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Different punishment for lighter?
While preparing the appeal, Johnson said other kids who have brought prohibited items to school didn’t get expelled.
For example, he said, one school board member’s child brought a lighter, which is also on the district’s weapons list, and is supposed to trigger a recommendation that the student be expelled, according to the student handbook.
Board Chair Kathy Krebsbach didn’t return Star Tribune inquiries, and Jensen indicated that state data practices law prohibits him from responding on individual discipline.
The Burnsville-Eagan-Savage district is one district that has backed off zero tolerance, instead giving school officials latitude to consider such criteria as a student’s age, behavioral history and special needs and the circumstances that led the student to bring a weapon.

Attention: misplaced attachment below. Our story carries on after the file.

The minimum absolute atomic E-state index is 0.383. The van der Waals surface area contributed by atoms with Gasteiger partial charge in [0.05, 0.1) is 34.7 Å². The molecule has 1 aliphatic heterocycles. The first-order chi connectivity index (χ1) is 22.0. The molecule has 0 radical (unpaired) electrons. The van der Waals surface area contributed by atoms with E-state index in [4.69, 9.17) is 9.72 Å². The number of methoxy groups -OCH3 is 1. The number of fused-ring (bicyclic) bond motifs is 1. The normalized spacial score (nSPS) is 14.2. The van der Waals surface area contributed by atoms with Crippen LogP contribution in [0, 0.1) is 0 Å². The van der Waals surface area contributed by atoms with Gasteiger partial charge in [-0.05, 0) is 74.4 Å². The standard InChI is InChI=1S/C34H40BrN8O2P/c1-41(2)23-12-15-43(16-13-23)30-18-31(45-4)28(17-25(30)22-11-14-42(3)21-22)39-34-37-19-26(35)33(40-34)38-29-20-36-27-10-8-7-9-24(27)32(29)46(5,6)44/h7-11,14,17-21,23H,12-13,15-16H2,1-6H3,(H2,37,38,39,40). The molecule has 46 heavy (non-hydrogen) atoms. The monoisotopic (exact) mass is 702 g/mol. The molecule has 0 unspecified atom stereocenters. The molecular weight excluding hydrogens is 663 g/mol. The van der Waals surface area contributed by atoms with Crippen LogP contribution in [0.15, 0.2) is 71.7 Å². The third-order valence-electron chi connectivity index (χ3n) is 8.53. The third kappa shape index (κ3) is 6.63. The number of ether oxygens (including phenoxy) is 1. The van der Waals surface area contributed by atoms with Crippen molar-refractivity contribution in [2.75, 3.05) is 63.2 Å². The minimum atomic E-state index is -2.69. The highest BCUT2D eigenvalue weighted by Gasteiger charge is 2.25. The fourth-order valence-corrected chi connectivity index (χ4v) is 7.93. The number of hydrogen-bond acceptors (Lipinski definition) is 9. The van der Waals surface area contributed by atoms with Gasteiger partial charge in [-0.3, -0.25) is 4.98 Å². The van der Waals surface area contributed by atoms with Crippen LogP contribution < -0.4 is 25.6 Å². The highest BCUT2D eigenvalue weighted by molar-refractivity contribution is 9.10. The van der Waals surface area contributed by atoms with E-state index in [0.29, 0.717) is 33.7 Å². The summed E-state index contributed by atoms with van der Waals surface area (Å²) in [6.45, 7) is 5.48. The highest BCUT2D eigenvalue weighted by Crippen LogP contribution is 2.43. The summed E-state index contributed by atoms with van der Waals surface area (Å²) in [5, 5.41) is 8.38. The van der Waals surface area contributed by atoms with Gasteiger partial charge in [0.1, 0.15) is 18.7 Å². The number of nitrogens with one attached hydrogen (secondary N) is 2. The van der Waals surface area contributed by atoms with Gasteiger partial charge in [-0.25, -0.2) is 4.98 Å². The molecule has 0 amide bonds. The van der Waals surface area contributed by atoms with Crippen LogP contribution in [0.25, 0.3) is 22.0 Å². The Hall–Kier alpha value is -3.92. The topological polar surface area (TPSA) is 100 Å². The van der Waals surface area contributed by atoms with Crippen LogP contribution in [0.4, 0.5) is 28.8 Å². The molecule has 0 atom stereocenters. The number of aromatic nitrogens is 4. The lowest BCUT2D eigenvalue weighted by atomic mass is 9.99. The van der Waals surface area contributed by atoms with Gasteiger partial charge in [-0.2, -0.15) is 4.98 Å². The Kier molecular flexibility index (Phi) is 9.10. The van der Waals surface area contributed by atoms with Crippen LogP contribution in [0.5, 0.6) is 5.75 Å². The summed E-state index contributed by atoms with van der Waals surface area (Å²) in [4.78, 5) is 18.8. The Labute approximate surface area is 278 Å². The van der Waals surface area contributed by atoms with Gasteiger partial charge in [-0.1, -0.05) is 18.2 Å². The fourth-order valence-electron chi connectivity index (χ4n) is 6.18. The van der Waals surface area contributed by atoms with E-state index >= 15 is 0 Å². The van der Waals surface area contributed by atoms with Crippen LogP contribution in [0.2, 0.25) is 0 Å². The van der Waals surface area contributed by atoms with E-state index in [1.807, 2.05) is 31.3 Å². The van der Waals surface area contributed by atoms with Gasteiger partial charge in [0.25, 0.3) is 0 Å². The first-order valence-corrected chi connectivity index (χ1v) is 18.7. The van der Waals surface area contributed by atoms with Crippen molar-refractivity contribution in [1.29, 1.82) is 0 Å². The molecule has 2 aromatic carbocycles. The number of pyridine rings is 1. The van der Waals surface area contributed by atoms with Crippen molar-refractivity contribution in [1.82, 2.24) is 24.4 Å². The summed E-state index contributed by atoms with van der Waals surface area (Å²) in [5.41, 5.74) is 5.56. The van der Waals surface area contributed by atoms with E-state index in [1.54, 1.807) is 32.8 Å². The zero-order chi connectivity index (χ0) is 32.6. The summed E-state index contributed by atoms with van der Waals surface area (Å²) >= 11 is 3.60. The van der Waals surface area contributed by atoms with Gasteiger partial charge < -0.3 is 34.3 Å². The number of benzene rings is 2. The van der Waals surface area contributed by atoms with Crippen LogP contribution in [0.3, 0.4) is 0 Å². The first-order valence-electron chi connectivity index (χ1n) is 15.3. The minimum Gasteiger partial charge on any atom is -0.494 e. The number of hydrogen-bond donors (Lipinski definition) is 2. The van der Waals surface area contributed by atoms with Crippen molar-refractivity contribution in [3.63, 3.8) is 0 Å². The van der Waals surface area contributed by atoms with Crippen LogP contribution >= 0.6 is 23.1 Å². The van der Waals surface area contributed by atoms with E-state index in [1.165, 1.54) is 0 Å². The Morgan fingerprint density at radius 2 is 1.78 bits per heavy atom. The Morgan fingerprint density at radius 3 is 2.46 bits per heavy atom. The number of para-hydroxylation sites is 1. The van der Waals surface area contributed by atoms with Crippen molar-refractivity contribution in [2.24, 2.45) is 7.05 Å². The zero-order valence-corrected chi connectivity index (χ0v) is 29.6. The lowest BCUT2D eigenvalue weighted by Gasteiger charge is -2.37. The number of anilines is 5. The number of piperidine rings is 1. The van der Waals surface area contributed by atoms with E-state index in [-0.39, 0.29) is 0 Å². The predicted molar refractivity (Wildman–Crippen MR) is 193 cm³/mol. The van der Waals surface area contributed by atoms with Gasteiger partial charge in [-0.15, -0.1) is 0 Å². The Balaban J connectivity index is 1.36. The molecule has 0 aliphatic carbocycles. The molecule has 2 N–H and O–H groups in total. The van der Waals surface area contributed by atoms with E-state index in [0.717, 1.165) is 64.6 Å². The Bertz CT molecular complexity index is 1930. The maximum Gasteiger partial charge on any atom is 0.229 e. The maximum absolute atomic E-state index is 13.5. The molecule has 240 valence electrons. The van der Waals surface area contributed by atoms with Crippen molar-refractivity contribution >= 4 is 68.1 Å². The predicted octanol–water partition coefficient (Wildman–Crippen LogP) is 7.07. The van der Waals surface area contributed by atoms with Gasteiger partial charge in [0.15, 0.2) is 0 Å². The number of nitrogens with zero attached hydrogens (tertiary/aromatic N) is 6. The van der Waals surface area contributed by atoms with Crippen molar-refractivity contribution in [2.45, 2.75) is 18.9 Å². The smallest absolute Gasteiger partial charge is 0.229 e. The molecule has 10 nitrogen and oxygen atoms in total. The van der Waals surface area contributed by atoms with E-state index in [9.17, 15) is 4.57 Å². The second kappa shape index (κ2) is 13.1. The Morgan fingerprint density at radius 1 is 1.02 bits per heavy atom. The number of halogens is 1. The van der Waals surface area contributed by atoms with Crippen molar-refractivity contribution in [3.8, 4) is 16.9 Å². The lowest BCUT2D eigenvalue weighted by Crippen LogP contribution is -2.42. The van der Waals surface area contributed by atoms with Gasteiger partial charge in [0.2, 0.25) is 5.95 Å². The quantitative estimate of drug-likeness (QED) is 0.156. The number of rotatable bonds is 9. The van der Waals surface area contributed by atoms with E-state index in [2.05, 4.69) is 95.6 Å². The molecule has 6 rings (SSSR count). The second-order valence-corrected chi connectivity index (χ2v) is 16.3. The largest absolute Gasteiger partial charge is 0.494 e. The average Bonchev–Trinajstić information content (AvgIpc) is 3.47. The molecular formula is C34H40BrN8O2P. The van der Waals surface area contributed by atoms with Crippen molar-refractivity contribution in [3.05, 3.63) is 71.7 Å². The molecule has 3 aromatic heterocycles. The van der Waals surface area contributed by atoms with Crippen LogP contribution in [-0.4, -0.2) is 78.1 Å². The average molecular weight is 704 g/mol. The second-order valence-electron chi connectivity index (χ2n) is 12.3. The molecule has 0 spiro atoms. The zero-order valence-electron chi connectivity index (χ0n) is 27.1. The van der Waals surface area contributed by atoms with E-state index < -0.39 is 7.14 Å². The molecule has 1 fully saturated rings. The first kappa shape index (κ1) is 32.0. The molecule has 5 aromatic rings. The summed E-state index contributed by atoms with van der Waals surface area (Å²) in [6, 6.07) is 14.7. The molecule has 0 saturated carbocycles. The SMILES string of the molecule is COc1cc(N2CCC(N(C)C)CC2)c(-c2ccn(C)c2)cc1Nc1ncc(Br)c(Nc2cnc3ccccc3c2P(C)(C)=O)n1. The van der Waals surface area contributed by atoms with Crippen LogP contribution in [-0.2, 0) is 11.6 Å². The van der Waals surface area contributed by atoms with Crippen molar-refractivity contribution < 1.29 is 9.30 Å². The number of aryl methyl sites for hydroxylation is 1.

That followed a case in which a seventh-grader who used the scissors on a Swiss army knife to work on a class project was suspended and headed for suspension when his father withdrew him from the district.
Zero-tolerance policies became popular in the 1990s, and the United South Central district’s policy mandates immediate suspension, confiscation of the weapon, immediate notification of police and parent or guardian and a dismissal recommendation.
Steve Brandt • 612-673-4438